Can you tell us a bit about your early playing days?
My days began playing with Castletown boys who I played with up to U14 level. I remember my first ever game, over in Colt at an u12 blitz. The reason why I vividly remember it was because the first 5 minutes of the blitz was ground hurling and we could not wait for the ref to give the go ahead and play normal hurling!
When I started with Castletown girls, we endured a lot heavy defeats but we had one year at U14 where we had a great group of players and we won the county final that year beating the team I currently play with now, Camross.
I’ve been lucky to have won a lot in my career but that win is right up there because of the manner in which we won it – getting a goal in the last few minutes.
Unfortunately Castletown Camogie Club didn’t last too much after that as the club fell apart and two years after that win I won my first medal with Camross again the U14 county final.
What young player in your club/area/sport would you say is one to watch out for?
There is a lot to choose from which is a great sign, but the girls that stand out for me are Caoimhe Cuddy of Naomh Eamann who is a great prospect along with Leah Daly and Ava Guilfoyle of Camross.
What motivates you to compete at such a high level?
For me it’s as simple as just wanting to play camogie because I love it and being the best that I can be at it.
I had a dreadful year last year in terms of injury but in a way it has given me a fresh outlook on camogie and a new challenge to get back to the standard that I was before my injury. I cannot wait for this season to really kick off.
If you could describe yourself in three words, what would they be?
Determined, strong and ambitious
What do you see for the future of camogie?
Unfortunately camogie at this time is facing a major crisis as we are getting left behind as other codes strive in terms of participation, revenue and visibility.
In fairness to Littlewoods they are making strides with their streaming services for the League which is great to see and I would urge all camogie players to tune in when the matches are available but
I’m so jealous of LGFA to be honest, I would love to see a sponsorship like Lidl in LGFA be replicated for camogie and would love if TG4 had the rights to show camogie matches like they do for ladies football.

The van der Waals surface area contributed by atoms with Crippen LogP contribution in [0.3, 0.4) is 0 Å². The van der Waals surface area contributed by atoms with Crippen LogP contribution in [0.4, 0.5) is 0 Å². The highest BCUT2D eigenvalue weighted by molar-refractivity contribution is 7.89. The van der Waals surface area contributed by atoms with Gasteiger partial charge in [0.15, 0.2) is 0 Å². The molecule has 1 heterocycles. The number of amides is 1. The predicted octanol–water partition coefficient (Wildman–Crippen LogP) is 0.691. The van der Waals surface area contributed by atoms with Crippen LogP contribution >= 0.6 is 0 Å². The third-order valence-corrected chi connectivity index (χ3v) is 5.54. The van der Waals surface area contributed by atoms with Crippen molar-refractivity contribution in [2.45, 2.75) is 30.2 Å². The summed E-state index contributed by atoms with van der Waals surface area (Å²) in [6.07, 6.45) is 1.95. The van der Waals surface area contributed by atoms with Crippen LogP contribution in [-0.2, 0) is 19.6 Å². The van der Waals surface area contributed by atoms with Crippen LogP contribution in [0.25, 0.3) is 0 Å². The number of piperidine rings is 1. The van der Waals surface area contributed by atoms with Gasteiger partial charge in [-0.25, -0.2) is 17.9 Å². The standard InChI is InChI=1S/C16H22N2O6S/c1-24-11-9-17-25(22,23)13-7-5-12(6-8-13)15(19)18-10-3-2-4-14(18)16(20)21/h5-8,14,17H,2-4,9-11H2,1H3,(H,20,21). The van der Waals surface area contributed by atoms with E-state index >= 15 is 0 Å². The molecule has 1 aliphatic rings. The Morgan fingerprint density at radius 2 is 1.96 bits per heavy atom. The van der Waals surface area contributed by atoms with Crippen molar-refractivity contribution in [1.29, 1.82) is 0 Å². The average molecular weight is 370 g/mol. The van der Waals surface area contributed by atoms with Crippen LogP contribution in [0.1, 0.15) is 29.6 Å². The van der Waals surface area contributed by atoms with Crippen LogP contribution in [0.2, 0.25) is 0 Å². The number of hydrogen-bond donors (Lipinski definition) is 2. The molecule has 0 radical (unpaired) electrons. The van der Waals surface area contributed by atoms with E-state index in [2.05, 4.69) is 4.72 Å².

Camogie has the potential to be as successful as ladies football and I hope to be at an All-Ireland final along with 50,000 other people but a lot of work needs to happen to get to that level.
For Laois Camogie I would love to see Laois competing for senior honours and it’s something that could happen. To achieve this we need more girls playing camogie in Laois and this means having more clubs especially at senior level.
Great work is being done in Portlaoise, Naomh Eamon, Abbeyleix and Ballacolla in particular at underage level but the key is to transcend that success to senior level, it will take a while and maybe a couple of beatings but if these clubs stick at it they will get their rewards.
What is great to see from Laois camogie perspective is the spread of county champions across all age groups in 2018.
What would a typical day be like for you?
On match day, I start off with scramble eggs and coffee while flicking through the music channels on sky, I would then pack my bag. I would never pack it the night before because it passes the time on the day of the match.
I relax for a while (probably still flicking through the music channels), do a lot of stretching to loosen out the body, if I feel hungry I’ll have something light, put on the tracksuit and then either I drive to the game or my sister does and have the tunes blaring along the way.
What’s the best and worst thing about being involved?
Worst thing is right now the cold, dark miserable nights at training and trying to catch a ball when your hands are absolutely freezing. The best thing is winning with your friends and those 5 minutes after the final whistle of euphoria it can’t be replicated and there is no better feeling.